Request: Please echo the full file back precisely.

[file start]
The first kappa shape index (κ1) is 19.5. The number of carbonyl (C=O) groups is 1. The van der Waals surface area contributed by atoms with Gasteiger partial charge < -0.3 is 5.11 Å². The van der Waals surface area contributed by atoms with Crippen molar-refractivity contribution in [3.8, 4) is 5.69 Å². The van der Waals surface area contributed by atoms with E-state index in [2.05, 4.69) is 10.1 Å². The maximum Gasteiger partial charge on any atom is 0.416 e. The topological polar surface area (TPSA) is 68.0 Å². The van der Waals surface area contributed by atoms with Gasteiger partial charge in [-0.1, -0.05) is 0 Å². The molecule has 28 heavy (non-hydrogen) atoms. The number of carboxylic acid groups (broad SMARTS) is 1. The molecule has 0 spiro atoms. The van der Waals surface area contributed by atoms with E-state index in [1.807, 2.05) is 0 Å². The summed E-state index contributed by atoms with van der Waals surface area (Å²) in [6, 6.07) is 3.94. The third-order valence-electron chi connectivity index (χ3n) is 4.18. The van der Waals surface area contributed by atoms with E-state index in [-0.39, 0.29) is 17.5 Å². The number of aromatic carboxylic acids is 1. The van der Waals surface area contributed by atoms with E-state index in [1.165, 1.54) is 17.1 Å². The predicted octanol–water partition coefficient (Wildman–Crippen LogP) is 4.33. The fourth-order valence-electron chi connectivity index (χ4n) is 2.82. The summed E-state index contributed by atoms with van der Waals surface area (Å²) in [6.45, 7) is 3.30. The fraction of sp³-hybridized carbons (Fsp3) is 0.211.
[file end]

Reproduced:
The first kappa shape index (κ1) is 19.5. The number of carbonyl (C=O) groups is 1. The van der Waals surface area contributed by atoms with Gasteiger partial charge < -0.3 is 5.11 Å². The van der Waals surface area contributed by atoms with Crippen molar-refractivity contribution in [3.8, 4) is 5.69 Å². The van der Waals surface area contributed by atoms with E-state index in [2.05, 4.69) is 10.1 Å². The maximum Gasteiger partial charge on any atom is 0.416 e. The topological polar surface area (TPSA) is 68.0 Å². The van der Waals surface area contributed by atoms with Gasteiger partial charge in [-0.1, -0.05) is 0 Å². The molecule has 28 heavy (non-hydrogen) atoms. The number of carboxylic acid groups (broad SMARTS) is 1. The molecule has 0 spiro atoms. The van der Waals surface area contributed by atoms with E-state index in [1.807, 2.05) is 0 Å². The summed E-state index contributed by atoms with van der Waals surface area (Å²) in [6, 6.07) is 3.94. The third-order valence-electron chi connectivity index (χ3n) is 4.18. The van der Waals surface area contributed by atoms with E-state index in [-0.39, 0.29) is 17.5 Å². The number of aromatic carboxylic acids is 1. The van der Waals surface area contributed by atoms with E-state index in [1.165, 1.54) is 17.1 Å². The predicted octanol–water partition coefficient (Wildman–Crippen LogP) is 4.33. The fourth-order valence-electron chi connectivity index (χ4n) is 2.82. The summed E-state index contributed by atoms with van der Waals surface area (Å²) in [6.45, 7) is 3.30. The fraction of sp³-hybridized carbons (Fsp3) is 0.211.